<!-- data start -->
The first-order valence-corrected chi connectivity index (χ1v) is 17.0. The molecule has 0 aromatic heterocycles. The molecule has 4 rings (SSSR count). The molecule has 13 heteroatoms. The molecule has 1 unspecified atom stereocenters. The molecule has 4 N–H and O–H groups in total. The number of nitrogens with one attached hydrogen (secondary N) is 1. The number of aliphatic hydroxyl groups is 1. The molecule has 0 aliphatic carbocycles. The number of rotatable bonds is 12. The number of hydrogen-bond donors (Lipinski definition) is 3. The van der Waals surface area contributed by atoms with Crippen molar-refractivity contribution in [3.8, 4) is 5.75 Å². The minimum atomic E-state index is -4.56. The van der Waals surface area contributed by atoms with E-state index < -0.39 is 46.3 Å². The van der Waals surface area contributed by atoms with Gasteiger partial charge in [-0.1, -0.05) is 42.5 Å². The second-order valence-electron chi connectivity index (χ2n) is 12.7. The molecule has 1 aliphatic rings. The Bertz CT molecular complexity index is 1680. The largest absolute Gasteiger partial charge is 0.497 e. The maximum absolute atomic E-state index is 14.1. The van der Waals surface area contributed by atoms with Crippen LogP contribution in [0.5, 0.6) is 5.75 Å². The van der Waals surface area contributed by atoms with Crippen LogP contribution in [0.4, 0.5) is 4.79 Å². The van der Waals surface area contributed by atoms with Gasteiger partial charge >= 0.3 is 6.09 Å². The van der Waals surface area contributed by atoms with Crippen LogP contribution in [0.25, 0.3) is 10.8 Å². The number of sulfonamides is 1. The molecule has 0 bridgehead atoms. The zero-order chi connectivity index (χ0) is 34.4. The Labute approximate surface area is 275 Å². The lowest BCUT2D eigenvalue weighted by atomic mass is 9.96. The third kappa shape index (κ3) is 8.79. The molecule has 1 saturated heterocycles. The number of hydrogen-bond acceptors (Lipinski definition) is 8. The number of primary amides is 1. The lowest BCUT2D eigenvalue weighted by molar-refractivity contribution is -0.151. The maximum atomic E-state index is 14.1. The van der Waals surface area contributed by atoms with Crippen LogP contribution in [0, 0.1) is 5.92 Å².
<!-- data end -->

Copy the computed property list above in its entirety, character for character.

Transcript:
The first-order valence-corrected chi connectivity index (χ1v) is 17.0. The molecule has 0 aromatic heterocycles. The molecule has 4 rings (SSSR count). The molecule has 13 heteroatoms. The molecule has 1 unspecified atom stereocenters. The molecule has 4 N–H and O–H groups in total. The number of nitrogens with one attached hydrogen (secondary N) is 1. The number of aliphatic hydroxyl groups is 1. The molecule has 0 aliphatic carbocycles. The number of rotatable bonds is 12. The number of hydrogen-bond donors (Lipinski definition) is 3. The van der Waals surface area contributed by atoms with Crippen molar-refractivity contribution in [3.8, 4) is 5.75 Å². The minimum atomic E-state index is -4.56. The van der Waals surface area contributed by atoms with E-state index < -0.39 is 46.3 Å². The van der Waals surface area contributed by atoms with Gasteiger partial charge in [-0.1, -0.05) is 42.5 Å². The second-order valence-electron chi connectivity index (χ2n) is 12.7. The molecule has 1 aliphatic rings. The Bertz CT molecular complexity index is 1680. The largest absolute Gasteiger partial charge is 0.497 e. The maximum absolute atomic E-state index is 14.1. The van der Waals surface area contributed by atoms with Crippen LogP contribution in [0.5, 0.6) is 5.75 Å². The van der Waals surface area contributed by atoms with Crippen LogP contribution in [0.4, 0.5) is 4.79 Å². The van der Waals surface area contributed by atoms with Gasteiger partial charge >= 0.3 is 6.09 Å². The van der Waals surface area contributed by atoms with Crippen LogP contribution in [0.25, 0.3) is 10.8 Å². The number of sulfonamides is 1. The molecule has 0 bridgehead atoms. The zero-order chi connectivity index (χ0) is 34.4. The Labute approximate surface area is 275 Å². The lowest BCUT2D eigenvalue weighted by atomic mass is 9.96. The third kappa shape index (κ3) is 8.79. The molecule has 1 saturated heterocycles. The number of hydrogen-bond acceptors (Lipinski definition) is 8. The number of primary amides is 1. The lowest BCUT2D eigenvalue weighted by molar-refractivity contribution is -0.151. The maximum atomic E-state index is 14.1. The van der Waals surface area contributed by atoms with Crippen LogP contribution in [0, 0.1) is 5.92 Å².